THE furore created by the outrageous comments of the former MP Kate Hoey about nationalists in the professions has refused to go away. The main target of Ms Hoey and her unionist associates, Professor Colin Harvey of Queen’s University, has spoken of his gratitude for the wave of support that he has received from academic colleagues both on these islands and around the world.
However, certain individuals and media outlets have been doubling down on the contention that the law, the media and academia have been invaded by hordes of nationalist sleepers posing as solicitors, barristers, judges, reporters, broadcasters, professors and lecturers. Meanwhile, DUP leader Jeffrey Donaldson has refused to withdraw the support that he offered to the report in which Ms Hoey made her remarks.
It’s a story as old as colonialism itself. The gradual move away from subjugation towards justice and freedom has always at best discomfited those who have historicially benefited from the status quo – at worst it has sent them into paroxysms of existential confusion and fury. The latter is proving to be the case here in the North. Growing conversations around the future and the willingness by so many to enter into the debate about a new Ireland are causing huge angst among unionists already struggling to come to terms with the worsening nightmare that Brexit has become, and in particular the undermining of their position within the United Kingdom brought about by their Protocol betrayal at the hands of the UK Government.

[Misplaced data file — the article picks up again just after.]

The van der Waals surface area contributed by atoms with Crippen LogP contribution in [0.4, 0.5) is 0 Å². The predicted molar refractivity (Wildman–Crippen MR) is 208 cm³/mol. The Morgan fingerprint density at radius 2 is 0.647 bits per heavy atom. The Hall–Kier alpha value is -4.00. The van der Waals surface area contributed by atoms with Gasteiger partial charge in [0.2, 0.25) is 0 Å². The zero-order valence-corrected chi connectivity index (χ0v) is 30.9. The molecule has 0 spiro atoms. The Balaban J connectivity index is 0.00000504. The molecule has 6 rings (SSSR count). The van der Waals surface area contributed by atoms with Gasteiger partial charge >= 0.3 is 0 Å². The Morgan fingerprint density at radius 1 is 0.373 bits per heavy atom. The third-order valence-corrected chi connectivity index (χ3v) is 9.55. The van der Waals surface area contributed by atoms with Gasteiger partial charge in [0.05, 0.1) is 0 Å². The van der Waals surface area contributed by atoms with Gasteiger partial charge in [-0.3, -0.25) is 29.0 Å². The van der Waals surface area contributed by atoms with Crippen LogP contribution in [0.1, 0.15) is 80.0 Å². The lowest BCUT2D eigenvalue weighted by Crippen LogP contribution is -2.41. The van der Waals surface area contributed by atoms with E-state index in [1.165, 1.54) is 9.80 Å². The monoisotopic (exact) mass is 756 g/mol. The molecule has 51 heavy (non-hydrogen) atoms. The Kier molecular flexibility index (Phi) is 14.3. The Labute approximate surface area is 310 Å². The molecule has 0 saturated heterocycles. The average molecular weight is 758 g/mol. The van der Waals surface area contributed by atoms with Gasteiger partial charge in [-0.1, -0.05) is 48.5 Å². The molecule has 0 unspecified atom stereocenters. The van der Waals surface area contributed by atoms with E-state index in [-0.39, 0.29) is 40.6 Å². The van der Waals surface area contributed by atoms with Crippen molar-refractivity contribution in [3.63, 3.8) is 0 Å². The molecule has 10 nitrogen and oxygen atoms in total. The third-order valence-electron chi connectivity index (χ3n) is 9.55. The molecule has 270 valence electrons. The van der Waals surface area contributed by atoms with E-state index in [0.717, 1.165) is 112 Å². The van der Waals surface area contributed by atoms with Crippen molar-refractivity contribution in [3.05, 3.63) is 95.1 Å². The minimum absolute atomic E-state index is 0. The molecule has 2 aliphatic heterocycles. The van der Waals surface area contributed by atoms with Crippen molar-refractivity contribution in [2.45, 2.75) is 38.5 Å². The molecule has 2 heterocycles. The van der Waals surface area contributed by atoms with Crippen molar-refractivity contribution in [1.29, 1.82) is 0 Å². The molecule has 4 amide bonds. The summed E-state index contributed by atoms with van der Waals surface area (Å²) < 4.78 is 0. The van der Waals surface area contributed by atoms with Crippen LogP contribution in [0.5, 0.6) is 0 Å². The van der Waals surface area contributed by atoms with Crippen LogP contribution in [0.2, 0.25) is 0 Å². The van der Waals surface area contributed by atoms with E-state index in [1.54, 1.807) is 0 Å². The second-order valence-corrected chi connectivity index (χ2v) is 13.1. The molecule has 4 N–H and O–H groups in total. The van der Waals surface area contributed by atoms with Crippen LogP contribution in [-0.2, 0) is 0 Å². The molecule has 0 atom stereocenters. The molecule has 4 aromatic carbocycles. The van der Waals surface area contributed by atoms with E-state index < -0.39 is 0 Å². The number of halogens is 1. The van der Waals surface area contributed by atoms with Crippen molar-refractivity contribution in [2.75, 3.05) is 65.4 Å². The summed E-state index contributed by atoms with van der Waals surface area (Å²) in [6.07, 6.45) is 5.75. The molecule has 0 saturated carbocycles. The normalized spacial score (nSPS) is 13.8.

It’s no surprise that the three professions in focus in this unedifying episode are ones which historically were not so much cold houses for nationalists and Catholics as ice palaces. The law was for decades effectively an arm of  the one-party state, and during the most recent phase of the conflict the judiciary were happy to turn the handle of the meat grinder that was the Diplock Courts system. The press in the North was overwhelmingly unionist, a cheerleader for the anti-Irish Stormont regime, turning a blind eye to the egregious injustices which led inevitably to the outbreak of violence, and later acting as stenographers for the British Army and RUC press offices. The BBC was a bastion of unionist supremacy for decades, steadfastly ignoring the existence of Irish identity and culture while celebrating an annual anti-Catholic parade (amazingly, it still does).
Queen’s University, of course, was to the fore in the fair employment battles of the 80s and 90s, its religious breakdown as grotesquely skewed as that of the shipyard or Shorts.
What we’re seeing is a belated correcting of historic wrongs, a welcome injection of equality into institutions desperately in need of it. Not only can that process not be halted, much less reversed, those who rail against should be aware that there are many more advances still to be made. Those who don’t like it have a simple choice: get with the programme or get out of the way.